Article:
Sixteen-year-old Shade has spent years imprisoned in a dark cellar after being snatched as a young child. Events since his release have left him traumatized and desperate to die.
Dory is a lively and engaging seventeen-year-old with mental health issues that make him a slave to his dangerously uncontrollable emotions.
When Shade comes to Eastbrook secure children’s home because no place else wants him, the manager appoints Dory, for better or worse, to be his champion, an appointment Dory takes very seriously indeed.
As friendship turns into something else, something new and exciting, they struggle to find their feet as every step leads to more complications.
When a spiteful act separates them, it seems their love is doomed before it even has a chance. Then Dory falls ill and it’s up to Shade to take up the standard and be his champion, although it might already be too late.
“You can’t be serious. No. It’s out of the question.”
“Penny, you’re our last option. The hospital won’t keep him any longer. They can’t. His own family doesn’t want him, and no foster family will take him. He can’t go to a children’s home because he’s such a high risk. Frankly, I have no idea what to do with him.”
“But this is a secure unit, and that kid’s done nothing wrong to anyone but himself. Do you have any idea what kind of kids we have here? We can’t watch him all the time, and half the little bastards would be queuing up to hand him the razor blades.”
“What else can we do? He’s stable enough for the hospital to discharge him, but he can’t live alone, and no one else wants him. We’re out of options.”
“Don’t get me wrong, I feel for the kid. He’s in an impossible situation, but we’re just not set up to handle someone like him. Are you sure he wouldn’t be better in a care home or psychiatric unit?”
“Honestly? I believe that’s where he’s likely to end up, but the kid’s sixteen and has been through the most horrific experience. He deserves a chance.”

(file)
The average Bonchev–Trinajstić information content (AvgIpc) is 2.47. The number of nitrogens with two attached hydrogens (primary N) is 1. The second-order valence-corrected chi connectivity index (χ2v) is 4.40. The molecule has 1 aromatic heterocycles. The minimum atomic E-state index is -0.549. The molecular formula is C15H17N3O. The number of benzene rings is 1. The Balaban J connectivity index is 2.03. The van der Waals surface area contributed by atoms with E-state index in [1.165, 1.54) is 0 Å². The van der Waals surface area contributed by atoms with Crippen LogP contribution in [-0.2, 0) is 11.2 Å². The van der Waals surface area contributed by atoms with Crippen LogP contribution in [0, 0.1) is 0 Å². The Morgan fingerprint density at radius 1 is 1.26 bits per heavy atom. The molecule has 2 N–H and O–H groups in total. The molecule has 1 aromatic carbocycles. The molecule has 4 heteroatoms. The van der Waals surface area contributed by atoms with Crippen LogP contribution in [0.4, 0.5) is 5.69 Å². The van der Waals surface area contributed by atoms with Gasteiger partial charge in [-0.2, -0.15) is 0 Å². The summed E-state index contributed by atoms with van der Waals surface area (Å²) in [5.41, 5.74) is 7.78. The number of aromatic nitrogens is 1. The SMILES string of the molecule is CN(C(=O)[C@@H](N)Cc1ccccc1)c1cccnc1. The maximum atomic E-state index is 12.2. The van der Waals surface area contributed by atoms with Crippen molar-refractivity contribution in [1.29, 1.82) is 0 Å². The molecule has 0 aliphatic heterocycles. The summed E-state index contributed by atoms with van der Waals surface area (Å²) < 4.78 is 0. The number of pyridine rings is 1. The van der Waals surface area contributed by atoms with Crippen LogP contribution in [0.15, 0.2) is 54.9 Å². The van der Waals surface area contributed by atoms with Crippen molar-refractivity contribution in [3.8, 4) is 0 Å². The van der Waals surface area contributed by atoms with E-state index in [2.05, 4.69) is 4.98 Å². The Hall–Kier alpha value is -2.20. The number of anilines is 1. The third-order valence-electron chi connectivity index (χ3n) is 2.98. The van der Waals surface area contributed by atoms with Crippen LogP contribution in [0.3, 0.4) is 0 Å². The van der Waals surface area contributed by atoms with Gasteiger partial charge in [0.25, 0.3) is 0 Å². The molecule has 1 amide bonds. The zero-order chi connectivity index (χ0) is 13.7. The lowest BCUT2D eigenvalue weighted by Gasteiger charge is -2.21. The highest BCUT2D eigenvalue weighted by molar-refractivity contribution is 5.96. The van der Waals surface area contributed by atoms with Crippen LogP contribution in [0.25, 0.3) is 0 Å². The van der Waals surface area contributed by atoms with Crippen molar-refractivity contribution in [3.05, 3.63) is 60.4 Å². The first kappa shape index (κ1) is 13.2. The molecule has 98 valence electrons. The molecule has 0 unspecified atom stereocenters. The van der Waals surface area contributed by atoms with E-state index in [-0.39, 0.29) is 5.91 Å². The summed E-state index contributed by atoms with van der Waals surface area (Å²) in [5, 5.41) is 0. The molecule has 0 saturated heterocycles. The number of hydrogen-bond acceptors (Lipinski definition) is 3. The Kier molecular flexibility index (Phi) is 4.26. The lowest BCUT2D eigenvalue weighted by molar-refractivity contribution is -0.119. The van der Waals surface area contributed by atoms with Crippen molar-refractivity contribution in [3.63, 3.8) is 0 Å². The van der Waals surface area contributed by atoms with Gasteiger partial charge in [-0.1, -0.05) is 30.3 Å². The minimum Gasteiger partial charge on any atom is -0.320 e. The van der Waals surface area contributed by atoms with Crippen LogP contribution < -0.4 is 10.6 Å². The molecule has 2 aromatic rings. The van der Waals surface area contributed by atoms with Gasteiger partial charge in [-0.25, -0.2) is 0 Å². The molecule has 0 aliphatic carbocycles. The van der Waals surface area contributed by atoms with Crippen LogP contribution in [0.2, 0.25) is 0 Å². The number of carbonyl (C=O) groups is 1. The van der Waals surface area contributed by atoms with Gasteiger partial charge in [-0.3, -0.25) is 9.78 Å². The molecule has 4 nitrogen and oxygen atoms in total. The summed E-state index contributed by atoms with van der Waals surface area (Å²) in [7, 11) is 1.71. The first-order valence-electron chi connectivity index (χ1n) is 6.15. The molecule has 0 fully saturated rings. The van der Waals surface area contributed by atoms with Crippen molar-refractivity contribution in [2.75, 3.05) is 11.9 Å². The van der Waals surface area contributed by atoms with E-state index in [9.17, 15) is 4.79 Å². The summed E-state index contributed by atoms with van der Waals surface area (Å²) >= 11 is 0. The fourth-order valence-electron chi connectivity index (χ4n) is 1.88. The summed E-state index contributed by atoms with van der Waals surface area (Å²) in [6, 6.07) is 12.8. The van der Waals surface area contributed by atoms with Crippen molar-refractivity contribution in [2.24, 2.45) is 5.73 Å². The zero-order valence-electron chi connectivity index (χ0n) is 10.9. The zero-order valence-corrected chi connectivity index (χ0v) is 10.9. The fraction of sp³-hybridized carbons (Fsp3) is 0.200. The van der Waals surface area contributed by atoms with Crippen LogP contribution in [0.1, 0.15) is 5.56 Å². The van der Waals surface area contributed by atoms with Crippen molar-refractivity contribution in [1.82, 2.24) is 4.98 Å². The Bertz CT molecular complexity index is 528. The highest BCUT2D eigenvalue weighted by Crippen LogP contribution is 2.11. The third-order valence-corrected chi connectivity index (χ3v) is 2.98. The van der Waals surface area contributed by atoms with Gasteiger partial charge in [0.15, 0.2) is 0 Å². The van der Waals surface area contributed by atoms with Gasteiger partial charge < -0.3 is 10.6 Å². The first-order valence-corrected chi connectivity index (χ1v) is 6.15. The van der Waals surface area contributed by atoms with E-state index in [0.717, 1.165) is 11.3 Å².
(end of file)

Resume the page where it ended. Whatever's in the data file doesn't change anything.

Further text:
“And you think he’s going to get it here?”
Penelope Creedy, Penny to her friends, struggled and failed to keep the incredulity out of her voice. It was evident the social worker was new; she hadn’t had the idealistic desire to help everyone beaten out of her by the system.
“No, no I don’t. Not really,” the social worker said, “but the poor thing has to go somewhere.”
“I don’t understand why he can’t go to Hillcrest or Maes Y Ffynnon.”
“They won’t take him. It’s too much responsibility for them, and they can’t give him a high enough level of care.”
“Care?” Penny laughed aloud. “We don’t provide care to our kids, Donna. We provide food and shelter and locked rooms. If we’re lucky, we get them to study now and again, and a couple even go to school. Most of them are under psychiatrists and headed straight for prison. Occasionally, we see one of them turn around, but mostly we’re marking time until they can be unleashed on society and start committing their crimes.”
“That’s a very bleak view.” The social worker had a hint of censure in her voice, which made Penny defensive. Damn these idealistic idiots with their rose-coloured views.
“This is a very bleak place,” Penny snapped back.
“No worse than his last.” The comeback was soft and sincere and made Penny feel vaguely guilty. She sighed and closed the folder that lay open on the desk in front of her. She ran her finger over the name on the cover and sighed again. “It’s one prison for another, Donna. Is that really what he needs?”
“A prison he can handle, Penny. It’s freedom that’s too much for him.”
Penny’s stomach flipped at her words. “All right, we’ll give it a try. I’ll take him on a temporary basis, while you keep working to find a family. I don’t want you slacking off, thinking he’s going to be settled here. You’re to work hard at it. He’s here for three months, tops.”
“I’ll see what I can do. I promise.”
The relief and triumph in her voice made Penny’s stomach flip again. It was all well and good being an idealistic social worker, but that did the kids no good once the front gates closed on them. To think of an innocent in the middle of all this...
“I’ll bring him right over.”
“But I’ve nothing prepared.”
“He doesn’t need much. We’re holding just about everything he owns in the world in two suitcases his family dropped off at our offices.”
“Why would they do that? Why would any family abandon a child like that? Especially one who needs them so badly?” It was an all-too-frequent occurrence, and Penny had hardened over the years, but this time it hurt.
“Nine years is a long time. A child goes away and a man comes back, good as, anyway. They did their best, but when he started hitting out, then with the suicide attempt—they have other children, young ones. He was behaving... inappropriately.”
“And that’s a good enough reason? Your child cries out for help, and you send him away?”
“I’m not pretending to understand. I’m left to deal with the fallout.” Donna’s clipped response was defensive, but Penny was having none of it.
“No, Donna, I am.”
“And I can’t thank you enough. I’m sure Shade will be grateful, too.”
“I’m sure he won’t. Is Shade what we’re to call him?” Penny couldn’t help but groan inside. With a name like that, he was going to be in for some hassle with her lot. As if he didn’t have enough to make him a target.
“Given the alternative, I think so, yes.” Now it was Donna’s turn to sound incredulous.
“I’m not too sure about that either. He hasn’t been Shade for a long time.”
“I’m glad you understand.”
“Not enough. Not nearly enough.”